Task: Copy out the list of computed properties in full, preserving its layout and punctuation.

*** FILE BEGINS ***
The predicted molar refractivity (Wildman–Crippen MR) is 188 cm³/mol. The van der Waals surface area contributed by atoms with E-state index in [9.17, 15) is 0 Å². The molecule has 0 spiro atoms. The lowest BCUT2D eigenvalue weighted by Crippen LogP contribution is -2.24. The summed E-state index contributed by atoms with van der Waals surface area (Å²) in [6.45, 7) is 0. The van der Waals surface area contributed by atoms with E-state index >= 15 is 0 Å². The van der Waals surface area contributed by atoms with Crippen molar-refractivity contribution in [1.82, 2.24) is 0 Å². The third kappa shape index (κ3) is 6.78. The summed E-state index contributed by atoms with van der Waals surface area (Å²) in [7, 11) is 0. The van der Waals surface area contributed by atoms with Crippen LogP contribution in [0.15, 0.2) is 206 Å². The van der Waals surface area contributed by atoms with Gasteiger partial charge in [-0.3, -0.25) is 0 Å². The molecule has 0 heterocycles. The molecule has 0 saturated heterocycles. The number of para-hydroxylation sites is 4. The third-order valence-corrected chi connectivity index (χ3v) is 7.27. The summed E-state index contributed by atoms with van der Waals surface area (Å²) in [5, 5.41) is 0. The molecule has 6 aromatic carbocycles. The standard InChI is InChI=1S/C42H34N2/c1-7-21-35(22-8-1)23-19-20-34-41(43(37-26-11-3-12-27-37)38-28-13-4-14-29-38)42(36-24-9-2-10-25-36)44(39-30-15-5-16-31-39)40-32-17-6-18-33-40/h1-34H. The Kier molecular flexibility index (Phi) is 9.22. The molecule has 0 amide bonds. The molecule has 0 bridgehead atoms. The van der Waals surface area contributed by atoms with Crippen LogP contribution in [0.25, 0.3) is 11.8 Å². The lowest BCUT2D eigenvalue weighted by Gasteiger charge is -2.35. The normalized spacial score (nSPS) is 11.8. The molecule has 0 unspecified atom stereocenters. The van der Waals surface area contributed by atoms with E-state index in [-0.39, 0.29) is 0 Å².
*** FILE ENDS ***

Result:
The predicted molar refractivity (Wildman–Crippen MR) is 188 cm³/mol. The van der Waals surface area contributed by atoms with E-state index in [9.17, 15) is 0 Å². The molecule has 0 spiro atoms. The lowest BCUT2D eigenvalue weighted by Crippen LogP contribution is -2.24. The summed E-state index contributed by atoms with van der Waals surface area (Å²) in [6.45, 7) is 0. The van der Waals surface area contributed by atoms with E-state index >= 15 is 0 Å². The van der Waals surface area contributed by atoms with Crippen molar-refractivity contribution in [1.82, 2.24) is 0 Å². The third kappa shape index (κ3) is 6.78. The summed E-state index contributed by atoms with van der Waals surface area (Å²) in [7, 11) is 0. The van der Waals surface area contributed by atoms with Crippen LogP contribution in [0.15, 0.2) is 206 Å². The van der Waals surface area contributed by atoms with Gasteiger partial charge in [-0.3, -0.25) is 0 Å². The molecule has 0 heterocycles. The molecule has 0 saturated heterocycles. The number of para-hydroxylation sites is 4. The third-order valence-corrected chi connectivity index (χ3v) is 7.27. The summed E-state index contributed by atoms with van der Waals surface area (Å²) in [5, 5.41) is 0. The molecule has 6 aromatic carbocycles. The standard InChI is InChI=1S/C42H34N2/c1-7-21-35(22-8-1)23-19-20-34-41(43(37-26-11-3-12-27-37)38-28-13-4-14-29-38)42(36-24-9-2-10-25-36)44(39-30-15-5-16-31-39)40-32-17-6-18-33-40/h1-34H. The Kier molecular flexibility index (Phi) is 9.22. The molecule has 0 amide bonds. The molecule has 0 bridgehead atoms. The van der Waals surface area contributed by atoms with Crippen LogP contribution in [0.25, 0.3) is 11.8 Å². The lowest BCUT2D eigenvalue weighted by Gasteiger charge is -2.35. The normalized spacial score (nSPS) is 11.8. The molecule has 0 unspecified atom stereocenters. The van der Waals surface area contributed by atoms with E-state index in [-0.39, 0.29) is 0 Å².